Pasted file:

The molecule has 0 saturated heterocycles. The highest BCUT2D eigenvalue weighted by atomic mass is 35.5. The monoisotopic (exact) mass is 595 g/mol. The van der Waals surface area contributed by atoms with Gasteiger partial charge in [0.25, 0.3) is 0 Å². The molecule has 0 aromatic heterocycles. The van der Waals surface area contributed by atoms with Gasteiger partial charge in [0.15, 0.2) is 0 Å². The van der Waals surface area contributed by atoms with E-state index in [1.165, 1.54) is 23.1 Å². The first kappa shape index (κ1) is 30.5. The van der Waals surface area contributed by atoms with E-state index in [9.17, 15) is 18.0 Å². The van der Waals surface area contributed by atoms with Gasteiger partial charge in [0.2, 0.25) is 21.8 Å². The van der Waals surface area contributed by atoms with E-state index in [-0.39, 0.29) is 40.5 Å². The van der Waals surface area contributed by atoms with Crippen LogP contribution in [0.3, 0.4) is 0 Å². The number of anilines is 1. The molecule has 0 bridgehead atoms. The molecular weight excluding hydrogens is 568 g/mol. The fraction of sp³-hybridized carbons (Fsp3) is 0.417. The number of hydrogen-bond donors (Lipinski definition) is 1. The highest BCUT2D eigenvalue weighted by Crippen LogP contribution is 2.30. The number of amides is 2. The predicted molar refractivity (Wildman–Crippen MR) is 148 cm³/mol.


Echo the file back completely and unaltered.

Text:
The molecule has 0 saturated heterocycles. The highest BCUT2D eigenvalue weighted by atomic mass is 35.5. The monoisotopic (exact) mass is 595 g/mol. The van der Waals surface area contributed by atoms with Gasteiger partial charge in [0.25, 0.3) is 0 Å². The molecule has 0 aromatic heterocycles. The van der Waals surface area contributed by atoms with Gasteiger partial charge in [0.15, 0.2) is 0 Å². The van der Waals surface area contributed by atoms with E-state index in [1.165, 1.54) is 23.1 Å². The first kappa shape index (κ1) is 30.5. The van der Waals surface area contributed by atoms with E-state index in [9.17, 15) is 18.0 Å². The van der Waals surface area contributed by atoms with Gasteiger partial charge in [0.2, 0.25) is 21.8 Å². The van der Waals surface area contributed by atoms with E-state index in [-0.39, 0.29) is 40.5 Å². The van der Waals surface area contributed by atoms with Crippen LogP contribution in [0.3, 0.4) is 0 Å². The number of anilines is 1. The molecule has 0 bridgehead atoms. The molecular weight excluding hydrogens is 568 g/mol. The fraction of sp³-hybridized carbons (Fsp3) is 0.417. The number of hydrogen-bond donors (Lipinski definition) is 1. The highest BCUT2D eigenvalue weighted by Crippen LogP contribution is 2.30. The number of amides is 2. The predicted molar refractivity (Wildman–Crippen MR) is 148 cm³/mol.